Exposure to Abuse May Lead to Poor Heart Health in Kids


More interventions needed to treat problem before adulthood.

MedPage Today – December 18, 2017

by Molly Walker

Children and adolescents who suffer adversity, including abuse, throughout childhood tend to have poorer cardiometabolic health, according to an American Heart Association committee report.

All forms of abuse, including bullying, neglect, or witnessing violence, are linked to a greater increased risk of cardiovascular disease, said the report, authored by Shakira F. Suglia, ScD, of Columbia University’s Mailman School of Public Health in New York City, and colleagues writing in Circulation.

Other behavioral, mental health, and biological factors may increase these risks.

The existing literature has linked childhood maltreatment to disrupting “normative developmental processes” and added that it “magnifies risks for health consequences later in life.” Suglia and colleagues also noted that cardiometabolic outcomes have been “strongly patterned” by sex, race/ethnicity, socioeconomic status, and place of birth.

“Despite a lack of objective agreement on what subjectively qualifies as exposure to childhood adversity and a dearth of prospective studies, substantial evidence documents an association between childhood adversity and cardiometabolic outcomes across the life course,” they wrote.

Suglia and colleagues outlined the evidence where a link was found between childhood adversity and increased risk of mortality from cardiovascular disease, myocardial infarction, stroke, ischemic heart disease, and coronary heart disease. Other studies have found relationships between childhood adversity and hypertension, as well as obesity and type 2 diabetes.

The researchers noted that around 60% of all adults experience at least one adverse childhood event and hypothesized a “dose-response relationship” between accumulation of these experiences and cardiometabolic risk factors. They acknowledged, though, that other research supported more of a threshold effect, in which at least four risk factors may be necessary to increase the likelihood of adverse outcomes, and more recent research has suggested the development of an “adversity score” to measure the scope of adverse childhood experiences.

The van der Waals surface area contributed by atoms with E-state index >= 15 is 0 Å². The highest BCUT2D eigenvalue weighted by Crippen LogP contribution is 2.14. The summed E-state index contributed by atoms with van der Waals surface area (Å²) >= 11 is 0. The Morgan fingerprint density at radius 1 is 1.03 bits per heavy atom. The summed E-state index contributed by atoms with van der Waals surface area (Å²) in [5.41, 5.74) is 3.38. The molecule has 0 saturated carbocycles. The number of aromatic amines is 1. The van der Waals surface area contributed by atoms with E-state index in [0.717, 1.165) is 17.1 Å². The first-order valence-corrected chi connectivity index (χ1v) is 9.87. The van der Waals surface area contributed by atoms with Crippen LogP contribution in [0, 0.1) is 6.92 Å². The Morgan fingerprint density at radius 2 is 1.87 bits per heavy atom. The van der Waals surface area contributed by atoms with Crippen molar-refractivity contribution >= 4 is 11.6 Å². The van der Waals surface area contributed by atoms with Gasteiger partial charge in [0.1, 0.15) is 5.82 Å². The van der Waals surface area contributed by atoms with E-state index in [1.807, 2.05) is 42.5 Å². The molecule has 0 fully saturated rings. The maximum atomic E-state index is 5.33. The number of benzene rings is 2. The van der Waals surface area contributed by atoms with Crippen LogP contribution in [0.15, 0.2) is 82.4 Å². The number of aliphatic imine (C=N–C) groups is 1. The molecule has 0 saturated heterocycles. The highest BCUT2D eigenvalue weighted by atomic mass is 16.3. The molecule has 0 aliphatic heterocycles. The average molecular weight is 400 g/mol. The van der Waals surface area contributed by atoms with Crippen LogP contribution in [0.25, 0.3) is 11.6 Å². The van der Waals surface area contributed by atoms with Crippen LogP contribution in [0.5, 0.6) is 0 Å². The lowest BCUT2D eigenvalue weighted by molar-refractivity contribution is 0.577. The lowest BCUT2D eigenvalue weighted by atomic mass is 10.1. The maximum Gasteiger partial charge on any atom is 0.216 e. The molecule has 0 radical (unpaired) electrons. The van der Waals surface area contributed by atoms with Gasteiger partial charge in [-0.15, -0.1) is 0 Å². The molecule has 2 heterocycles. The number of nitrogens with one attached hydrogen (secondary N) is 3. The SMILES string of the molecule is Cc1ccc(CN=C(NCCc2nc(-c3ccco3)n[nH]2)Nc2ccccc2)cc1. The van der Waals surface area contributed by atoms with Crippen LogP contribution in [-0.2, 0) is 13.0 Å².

When examining modifying factors for adverse childhood experiences and cardiometabolic risk, the authors found “large gaps” in knowledge about sex differences, with studies finding “no consistent pattern of sex-related variations” in the association between adversity and these risk factors.

While the authors agreed that racial and ethnic minority children in lower socioeconomic status households have both a higher prevalence of childhood adversities and a higher prevalence of cardiometabolic health outcomes, they noted that “existing studies have rarely examined the potential modifying effect of race/ethnicity or lower [socioeconomic status] on childhood adversities and cardiometabolic health relation.” Studies have also not addressed immigration as a potential modifying factor, they said.

But when childhood adversity does impact cardiometabolic health, it does so in three ways. The authors found evidence of behavioral factors, such as an increase in overeating and obesity, as well as smoking. They also found mental health factors, such as post-traumatic stress disorder, as well as mood and anxiety disorders, play a role in cardiometabolic risk.

Suglia and colleagues characterized the link between mood and anxiety disorders and cardiometabolic risk as “widely recognized,” as a recent AHA scientific statement found major depressive disorders and bipolar disorders linked with early cardiovascular disease and accelerated atherosclerosis.

Biological factors that may be altered when children are exposed to adversity include altered stress responses, which the authors note “could trigger health problems, including chronic hypertension.” Indeed, other studies found children who experience stress were associated with faster increases in blood pressure in young adulthood, as well as accelerated increases in BMI.

But the authors also noted a number of limitations with the existing research on the association between childhood adversity and cardiometabolic risk. They said that there is a “lack of agreement on definitions,” specifically of what childhood adversity is, as well as the fact that few “truly prospective studies” were conducted on the link between the two. They noted that most research has been cross-sectional and retrospective.

In addition, few studies tested the mechanisms that link childhood adversity and cardiometabolic risk, which “is critical both to inform whether childhood adversity is casual in cardiometabolic disease and to identify targets for intervention,” the authors wrote.

“Future studies that focus on mechanisms, resiliency, and provide vulnerability factors would further strengthen the evidence and provide much-needed information on targets for effective interventions,” they concluded.


Several AHA committees collaborated on the report, including the Council on Epidemiology and Prevention; Council on Cardiovascular Disease in the Young; Council on Functional Genomics and Translational Biology; Council on Cardiovascular and Stroke Nursing; and Council on Quality of Care and Outcomes Research.



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